At least 10 research projects at these prisons systematically evaluated the effects of prison needle and syringe programs on risk behaviours and their overall effectiveness in prisons. Their findings:
- Needles and syringe programs are feasible in a wide range of prison settings. All prisons studied effectively employed different methods of needle distribution.
- When provided, people who inject drugs in prisons readily accept sterile needles.
- There has been no increase in drug use or drug injection, no increase in institutional violence and no documented cases of a needle from one of these programs being used as a weapon.
- Most important of all, sterile needles and syringes contribute to a significant reduction of syringe sharing over time, thereby reducing HIV and HCV transmission and improving the health of prisoners. The five prisons whose evaluation included blood testing found no new cases of HIV or HCV infection, a decrease in fatal and non-fatal heroin overdoses, a decrease in abscesses and other injection-related infections and the facilitation of referral of users to drug dependence treatment programs.
What we can conclude
The negative consequences feared by the federal government have not materialized.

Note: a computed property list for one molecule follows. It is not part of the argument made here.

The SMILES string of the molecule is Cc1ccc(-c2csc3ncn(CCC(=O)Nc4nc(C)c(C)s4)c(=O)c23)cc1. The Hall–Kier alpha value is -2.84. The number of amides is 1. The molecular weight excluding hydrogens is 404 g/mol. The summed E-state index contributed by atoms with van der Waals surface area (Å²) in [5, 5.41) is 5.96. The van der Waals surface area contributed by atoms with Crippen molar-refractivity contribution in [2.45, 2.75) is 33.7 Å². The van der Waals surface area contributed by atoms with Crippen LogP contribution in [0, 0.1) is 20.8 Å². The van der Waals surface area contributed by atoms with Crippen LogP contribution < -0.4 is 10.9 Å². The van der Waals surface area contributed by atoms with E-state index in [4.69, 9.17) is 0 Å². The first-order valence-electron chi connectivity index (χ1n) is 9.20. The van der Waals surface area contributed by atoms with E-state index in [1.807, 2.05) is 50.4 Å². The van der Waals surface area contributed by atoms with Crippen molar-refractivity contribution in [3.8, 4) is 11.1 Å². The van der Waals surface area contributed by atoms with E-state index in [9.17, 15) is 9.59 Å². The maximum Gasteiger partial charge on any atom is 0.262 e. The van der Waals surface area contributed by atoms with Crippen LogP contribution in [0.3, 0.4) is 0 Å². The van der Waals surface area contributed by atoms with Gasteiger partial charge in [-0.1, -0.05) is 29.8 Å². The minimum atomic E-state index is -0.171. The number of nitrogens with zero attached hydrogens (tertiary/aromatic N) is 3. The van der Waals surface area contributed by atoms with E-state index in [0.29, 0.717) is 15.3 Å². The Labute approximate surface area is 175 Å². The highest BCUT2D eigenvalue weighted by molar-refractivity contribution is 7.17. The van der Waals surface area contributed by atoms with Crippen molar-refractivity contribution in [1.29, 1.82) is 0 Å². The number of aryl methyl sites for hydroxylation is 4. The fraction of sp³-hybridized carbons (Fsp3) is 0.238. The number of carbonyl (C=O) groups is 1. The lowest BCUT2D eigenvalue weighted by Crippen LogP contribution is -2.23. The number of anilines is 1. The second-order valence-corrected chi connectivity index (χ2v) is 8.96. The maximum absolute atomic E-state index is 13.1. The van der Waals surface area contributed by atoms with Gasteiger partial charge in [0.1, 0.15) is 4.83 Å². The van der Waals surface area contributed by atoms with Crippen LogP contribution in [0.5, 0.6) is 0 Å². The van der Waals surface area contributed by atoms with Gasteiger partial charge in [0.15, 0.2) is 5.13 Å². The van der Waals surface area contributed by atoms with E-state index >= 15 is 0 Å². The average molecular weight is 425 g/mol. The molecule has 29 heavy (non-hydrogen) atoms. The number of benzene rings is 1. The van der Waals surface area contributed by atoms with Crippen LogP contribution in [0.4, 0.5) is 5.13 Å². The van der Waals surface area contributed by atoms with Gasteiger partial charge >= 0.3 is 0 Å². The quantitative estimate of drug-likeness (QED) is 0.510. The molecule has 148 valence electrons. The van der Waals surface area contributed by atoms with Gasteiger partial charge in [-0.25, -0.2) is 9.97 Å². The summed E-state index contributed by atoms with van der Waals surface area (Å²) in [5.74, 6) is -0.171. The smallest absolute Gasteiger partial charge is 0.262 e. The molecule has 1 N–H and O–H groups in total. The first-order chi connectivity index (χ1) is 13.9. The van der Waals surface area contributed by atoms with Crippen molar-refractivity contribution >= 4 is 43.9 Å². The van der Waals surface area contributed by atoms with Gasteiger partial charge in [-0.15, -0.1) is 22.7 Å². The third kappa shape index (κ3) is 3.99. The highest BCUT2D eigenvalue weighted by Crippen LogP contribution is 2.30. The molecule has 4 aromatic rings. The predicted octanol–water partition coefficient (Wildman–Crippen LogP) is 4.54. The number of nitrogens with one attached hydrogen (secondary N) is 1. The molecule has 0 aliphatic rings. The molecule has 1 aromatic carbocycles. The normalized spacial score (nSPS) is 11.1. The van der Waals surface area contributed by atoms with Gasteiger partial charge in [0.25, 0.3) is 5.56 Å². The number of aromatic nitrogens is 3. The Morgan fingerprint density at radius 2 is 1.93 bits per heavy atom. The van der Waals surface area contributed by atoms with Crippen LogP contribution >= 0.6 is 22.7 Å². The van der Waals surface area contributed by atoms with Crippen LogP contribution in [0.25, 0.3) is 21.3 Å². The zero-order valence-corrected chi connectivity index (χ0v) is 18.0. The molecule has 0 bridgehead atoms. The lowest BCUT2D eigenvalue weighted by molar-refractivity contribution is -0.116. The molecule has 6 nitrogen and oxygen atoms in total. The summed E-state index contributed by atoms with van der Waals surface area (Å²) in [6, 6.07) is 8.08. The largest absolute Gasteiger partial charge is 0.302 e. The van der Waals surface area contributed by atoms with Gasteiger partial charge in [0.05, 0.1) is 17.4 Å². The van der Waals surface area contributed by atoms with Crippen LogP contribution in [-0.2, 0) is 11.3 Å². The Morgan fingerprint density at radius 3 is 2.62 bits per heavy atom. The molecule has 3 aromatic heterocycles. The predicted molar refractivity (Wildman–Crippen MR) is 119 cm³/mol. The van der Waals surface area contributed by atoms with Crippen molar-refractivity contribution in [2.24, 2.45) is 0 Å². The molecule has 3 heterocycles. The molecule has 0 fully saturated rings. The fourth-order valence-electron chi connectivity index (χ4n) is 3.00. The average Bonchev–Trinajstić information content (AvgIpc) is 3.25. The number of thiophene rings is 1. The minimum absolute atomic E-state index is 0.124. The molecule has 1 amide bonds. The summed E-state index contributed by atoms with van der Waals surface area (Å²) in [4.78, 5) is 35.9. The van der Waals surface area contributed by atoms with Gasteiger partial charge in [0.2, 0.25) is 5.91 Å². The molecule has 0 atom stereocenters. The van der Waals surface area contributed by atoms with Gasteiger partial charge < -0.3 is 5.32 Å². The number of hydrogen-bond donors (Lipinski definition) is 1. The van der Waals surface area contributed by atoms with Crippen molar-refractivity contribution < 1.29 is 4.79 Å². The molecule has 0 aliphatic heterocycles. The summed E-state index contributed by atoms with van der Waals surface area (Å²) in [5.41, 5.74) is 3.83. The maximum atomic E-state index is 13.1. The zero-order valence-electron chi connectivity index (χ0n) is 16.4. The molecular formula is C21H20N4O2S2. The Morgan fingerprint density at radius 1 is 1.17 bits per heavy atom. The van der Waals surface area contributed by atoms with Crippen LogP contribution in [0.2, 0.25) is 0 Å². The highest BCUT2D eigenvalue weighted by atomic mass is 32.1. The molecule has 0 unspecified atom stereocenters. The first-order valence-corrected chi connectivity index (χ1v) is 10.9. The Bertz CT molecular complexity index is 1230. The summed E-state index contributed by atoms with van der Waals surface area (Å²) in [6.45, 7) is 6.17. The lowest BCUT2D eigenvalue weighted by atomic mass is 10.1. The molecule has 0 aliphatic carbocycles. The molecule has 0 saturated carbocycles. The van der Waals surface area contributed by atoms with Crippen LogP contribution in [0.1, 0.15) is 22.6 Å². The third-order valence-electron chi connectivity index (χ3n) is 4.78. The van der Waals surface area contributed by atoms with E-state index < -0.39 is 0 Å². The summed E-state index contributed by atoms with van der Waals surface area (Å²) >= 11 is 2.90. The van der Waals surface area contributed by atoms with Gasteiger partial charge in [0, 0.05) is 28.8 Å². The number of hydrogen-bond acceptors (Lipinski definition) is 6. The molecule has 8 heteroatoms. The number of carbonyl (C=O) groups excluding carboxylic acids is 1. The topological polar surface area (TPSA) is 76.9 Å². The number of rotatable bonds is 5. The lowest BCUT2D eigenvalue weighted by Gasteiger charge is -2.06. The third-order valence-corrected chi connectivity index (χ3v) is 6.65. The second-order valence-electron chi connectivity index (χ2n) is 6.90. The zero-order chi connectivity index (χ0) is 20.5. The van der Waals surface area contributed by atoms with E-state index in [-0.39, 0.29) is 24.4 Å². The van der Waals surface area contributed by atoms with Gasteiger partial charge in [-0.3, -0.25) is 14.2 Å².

We can reasonably conclude that prison needle and syringe programs:
- are feasible and affordable across a wide range of prison settings;
- decrease syringe sharing among prisoners who inject drugs, thereby decreasing the risk of HIV and HCV transmission between prisoners and from prisoners to prison staff;
- contribute to workplace safety;
- lead to a decrease in abscesses, and facilitate referrals to and use of available drug dependence treatment programs;
- can be successfully distributed in a variety of ways in response to staff’s and prisoners’ needs; and
- can successfully coexist with other drug prevention and treatment programs.
In the face of the government’s refusal to implement prison needle and syringe programs, a former prisoner, the Canadian HIV/AIDS Legal Network, Prisoners with HIV/AIDS Support Action Network, CATIE and the Canadian Aboriginal AIDS Network have initiated a lawsuit against the federal correctional service to compel it to introduce prison needle and syringe programs in federal prisons.
The individual applicant is a man who was infected with HCV while incarcerated in a federal prison in Ontario after using injecting equipment that had been used by a fellow prisoner with HCV. His infection was entirely preventable. So are hundreds more across this country.
Sandra Ka Hon Chu is the Co-Director of Research and Advocacy at the Canadian HIV/AIDS Legal Network. She works on HIV-related human rights issues concerning prisons, harm reduction, sex work, women, and immigration. For the past six years, Sandra has lead the Legal Network’s advocacy in relation to prison needle and syringe programs, including a lawsuit launched in 2012 challenging the Canadian government’s failure to make sterile injection equipment available in federal prisons.